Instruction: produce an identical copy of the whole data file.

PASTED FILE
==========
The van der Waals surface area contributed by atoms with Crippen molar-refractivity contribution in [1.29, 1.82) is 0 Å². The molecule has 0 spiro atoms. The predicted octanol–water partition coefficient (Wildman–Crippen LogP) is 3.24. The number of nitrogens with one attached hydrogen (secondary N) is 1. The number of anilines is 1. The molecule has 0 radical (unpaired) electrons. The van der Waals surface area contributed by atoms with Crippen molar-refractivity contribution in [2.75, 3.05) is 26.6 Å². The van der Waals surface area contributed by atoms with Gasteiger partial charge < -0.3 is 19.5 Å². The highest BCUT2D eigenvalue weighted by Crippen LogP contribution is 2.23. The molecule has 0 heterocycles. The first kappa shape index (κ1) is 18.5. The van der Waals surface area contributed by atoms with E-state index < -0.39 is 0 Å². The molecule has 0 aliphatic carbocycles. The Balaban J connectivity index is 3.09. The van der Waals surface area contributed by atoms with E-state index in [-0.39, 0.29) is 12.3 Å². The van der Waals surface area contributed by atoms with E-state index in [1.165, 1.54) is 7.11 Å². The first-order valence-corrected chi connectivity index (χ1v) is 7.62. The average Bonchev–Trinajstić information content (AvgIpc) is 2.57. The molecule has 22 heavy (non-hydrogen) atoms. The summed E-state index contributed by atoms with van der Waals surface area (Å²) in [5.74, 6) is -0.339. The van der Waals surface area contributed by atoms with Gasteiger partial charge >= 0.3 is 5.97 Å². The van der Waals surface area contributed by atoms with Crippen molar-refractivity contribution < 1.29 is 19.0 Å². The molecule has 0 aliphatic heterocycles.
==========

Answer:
The van der Waals surface area contributed by atoms with Crippen molar-refractivity contribution in [1.29, 1.82) is 0 Å². The molecule has 0 spiro atoms. The predicted octanol–water partition coefficient (Wildman–Crippen LogP) is 3.24. The number of nitrogens with one attached hydrogen (secondary N) is 1. The number of anilines is 1. The molecule has 0 radical (unpaired) electrons. The van der Waals surface area contributed by atoms with Crippen molar-refractivity contribution in [2.75, 3.05) is 26.6 Å². The van der Waals surface area contributed by atoms with Gasteiger partial charge < -0.3 is 19.5 Å². The highest BCUT2D eigenvalue weighted by Crippen LogP contribution is 2.23. The molecule has 0 heterocycles. The first kappa shape index (κ1) is 18.5. The van der Waals surface area contributed by atoms with E-state index < -0.39 is 0 Å². The molecule has 0 aliphatic carbocycles. The Balaban J connectivity index is 3.09. The van der Waals surface area contributed by atoms with E-state index in [-0.39, 0.29) is 12.3 Å². The van der Waals surface area contributed by atoms with E-state index in [1.165, 1.54) is 7.11 Å². The first-order valence-corrected chi connectivity index (χ1v) is 7.62. The average Bonchev–Trinajstić information content (AvgIpc) is 2.57. The molecule has 22 heavy (non-hydrogen) atoms. The summed E-state index contributed by atoms with van der Waals surface area (Å²) in [5.74, 6) is -0.339. The van der Waals surface area contributed by atoms with Gasteiger partial charge >= 0.3 is 5.97 Å². The van der Waals surface area contributed by atoms with Crippen molar-refractivity contribution < 1.29 is 19.0 Å². The molecule has 0 aliphatic heterocycles.